A proposal by Estherville Lincoln Central principal Frank Christenson to the ELC Board of Education at Monday night's board meeting to require students to take online courses within the next two to three years is a great idea.
Online learning isn't the trend of the future. It's the reality of today. Wherever you go, whether it's school, work or education, you'll find Webinars, e-courses and Web conferences galore. It is virtually impossible to succeed in any upwardly mobile career in today's world without some degree of computer literacy.
Requiring online courses of high-school students would have an added benefit - greater retention in online courses at the college level. Students with experience taking online courses in high school won't have to struggle with online learning methods in addition to college curriculum. In fact, they'll have an advantage over other students who haven't had a similar benefit.
The transition that teens have already made to technology is already profound. It's just about impossible to find a kid who isn't texting someone constantly. Online learning is a natural extension of that same technology, making it more relevant for a lot of teens who are more comfortable texting than speaking before a group of people. Threaded discussions, a term for discussing class material in online courses, have in many cases been shown to get students to open up more than they would in the face-to-face classroom. Offering their opinion online is far less intimidating than it is in the traditional classroom.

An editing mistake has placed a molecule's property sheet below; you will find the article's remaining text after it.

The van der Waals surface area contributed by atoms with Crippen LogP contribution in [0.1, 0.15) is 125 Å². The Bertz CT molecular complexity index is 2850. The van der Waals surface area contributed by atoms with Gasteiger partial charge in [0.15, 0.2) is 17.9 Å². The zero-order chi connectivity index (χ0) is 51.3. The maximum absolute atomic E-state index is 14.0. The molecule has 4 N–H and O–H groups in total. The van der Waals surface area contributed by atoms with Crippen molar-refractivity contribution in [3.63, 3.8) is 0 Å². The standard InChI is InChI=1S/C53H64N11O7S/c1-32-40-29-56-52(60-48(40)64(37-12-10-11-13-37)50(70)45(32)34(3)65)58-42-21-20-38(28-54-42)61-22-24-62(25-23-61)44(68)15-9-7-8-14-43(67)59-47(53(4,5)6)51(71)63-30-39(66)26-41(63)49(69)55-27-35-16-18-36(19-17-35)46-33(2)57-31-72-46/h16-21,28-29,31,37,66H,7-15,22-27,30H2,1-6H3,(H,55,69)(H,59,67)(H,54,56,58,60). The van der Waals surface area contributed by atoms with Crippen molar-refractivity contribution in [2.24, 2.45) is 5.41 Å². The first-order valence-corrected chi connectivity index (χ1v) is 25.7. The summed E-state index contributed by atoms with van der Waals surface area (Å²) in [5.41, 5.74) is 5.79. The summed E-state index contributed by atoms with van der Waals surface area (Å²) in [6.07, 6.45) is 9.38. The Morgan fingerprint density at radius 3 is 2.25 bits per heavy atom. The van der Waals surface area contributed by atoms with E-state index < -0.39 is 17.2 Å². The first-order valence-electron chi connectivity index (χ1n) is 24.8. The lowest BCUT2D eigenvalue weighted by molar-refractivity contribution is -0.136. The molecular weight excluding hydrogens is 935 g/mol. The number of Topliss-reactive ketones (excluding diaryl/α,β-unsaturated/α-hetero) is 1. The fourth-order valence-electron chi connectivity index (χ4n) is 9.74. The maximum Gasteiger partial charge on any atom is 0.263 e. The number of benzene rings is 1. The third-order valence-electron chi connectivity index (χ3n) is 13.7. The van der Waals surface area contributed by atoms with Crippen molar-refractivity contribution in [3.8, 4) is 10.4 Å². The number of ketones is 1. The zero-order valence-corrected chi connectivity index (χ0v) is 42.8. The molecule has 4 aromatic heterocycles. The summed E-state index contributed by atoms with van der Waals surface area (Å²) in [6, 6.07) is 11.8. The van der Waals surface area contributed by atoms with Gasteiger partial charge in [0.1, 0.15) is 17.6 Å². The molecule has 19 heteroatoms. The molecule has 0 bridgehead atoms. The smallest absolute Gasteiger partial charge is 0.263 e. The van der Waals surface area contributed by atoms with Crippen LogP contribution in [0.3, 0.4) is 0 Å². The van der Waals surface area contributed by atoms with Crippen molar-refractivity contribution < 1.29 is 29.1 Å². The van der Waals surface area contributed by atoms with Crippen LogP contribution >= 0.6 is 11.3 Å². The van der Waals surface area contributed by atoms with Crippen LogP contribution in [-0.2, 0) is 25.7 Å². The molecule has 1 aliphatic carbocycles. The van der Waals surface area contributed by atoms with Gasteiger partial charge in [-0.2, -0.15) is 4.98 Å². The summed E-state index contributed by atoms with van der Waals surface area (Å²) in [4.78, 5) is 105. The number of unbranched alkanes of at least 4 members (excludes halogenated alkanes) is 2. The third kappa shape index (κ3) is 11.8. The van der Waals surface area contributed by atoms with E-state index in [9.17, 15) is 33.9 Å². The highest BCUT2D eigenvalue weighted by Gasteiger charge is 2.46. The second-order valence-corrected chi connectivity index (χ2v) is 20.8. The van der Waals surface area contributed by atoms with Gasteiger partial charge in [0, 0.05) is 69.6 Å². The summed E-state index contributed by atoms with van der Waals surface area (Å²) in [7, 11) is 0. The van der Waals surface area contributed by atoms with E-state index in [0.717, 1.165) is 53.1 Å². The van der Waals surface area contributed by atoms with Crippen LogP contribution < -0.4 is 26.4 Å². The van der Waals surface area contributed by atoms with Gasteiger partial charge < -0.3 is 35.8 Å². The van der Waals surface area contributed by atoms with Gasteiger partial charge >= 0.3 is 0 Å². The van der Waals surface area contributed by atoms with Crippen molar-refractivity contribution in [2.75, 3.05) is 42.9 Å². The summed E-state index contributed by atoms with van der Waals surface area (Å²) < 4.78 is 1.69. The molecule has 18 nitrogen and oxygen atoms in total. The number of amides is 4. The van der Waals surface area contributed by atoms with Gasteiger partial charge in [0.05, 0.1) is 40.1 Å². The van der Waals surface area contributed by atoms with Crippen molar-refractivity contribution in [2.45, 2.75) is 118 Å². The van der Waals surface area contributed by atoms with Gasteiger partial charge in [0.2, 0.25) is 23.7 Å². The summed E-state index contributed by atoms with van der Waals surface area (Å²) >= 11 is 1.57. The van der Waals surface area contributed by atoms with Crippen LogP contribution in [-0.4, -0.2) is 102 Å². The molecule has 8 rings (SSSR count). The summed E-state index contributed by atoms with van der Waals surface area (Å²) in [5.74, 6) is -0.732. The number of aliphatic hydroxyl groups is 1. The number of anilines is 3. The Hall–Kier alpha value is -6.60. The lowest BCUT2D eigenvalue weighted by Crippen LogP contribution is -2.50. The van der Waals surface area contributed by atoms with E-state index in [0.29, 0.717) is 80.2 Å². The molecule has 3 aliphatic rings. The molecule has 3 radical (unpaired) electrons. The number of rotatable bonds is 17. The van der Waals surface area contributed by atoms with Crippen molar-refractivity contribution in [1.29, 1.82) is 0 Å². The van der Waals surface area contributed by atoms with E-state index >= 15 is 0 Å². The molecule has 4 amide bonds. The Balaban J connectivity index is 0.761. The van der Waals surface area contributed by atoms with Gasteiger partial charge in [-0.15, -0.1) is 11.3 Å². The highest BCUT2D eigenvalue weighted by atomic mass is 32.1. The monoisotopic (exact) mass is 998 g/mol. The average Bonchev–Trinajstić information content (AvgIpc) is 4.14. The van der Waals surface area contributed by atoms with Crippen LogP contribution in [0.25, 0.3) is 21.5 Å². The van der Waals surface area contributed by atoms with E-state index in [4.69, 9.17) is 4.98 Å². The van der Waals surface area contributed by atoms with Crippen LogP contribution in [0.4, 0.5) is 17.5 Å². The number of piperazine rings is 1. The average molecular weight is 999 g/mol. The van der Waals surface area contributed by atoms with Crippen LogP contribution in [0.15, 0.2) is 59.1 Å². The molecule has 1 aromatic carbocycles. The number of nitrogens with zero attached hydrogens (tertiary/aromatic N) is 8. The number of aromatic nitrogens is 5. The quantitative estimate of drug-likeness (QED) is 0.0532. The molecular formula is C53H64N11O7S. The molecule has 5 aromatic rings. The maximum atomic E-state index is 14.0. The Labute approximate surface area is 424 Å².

While there's a certain upfront investment - generally a few hundred dollars for each electronic device - that's pretty miniscule when compared to the cost of a car that most juniors and seniors drive to school. The only difference is that an electronic tablet doesn't require a seat belt or high insurance premium.
We applaud ELC in making this move. It's a necessary one, and one that has to happen.
To do otherwise would be to fail to serve our students and stand in the way of their future success.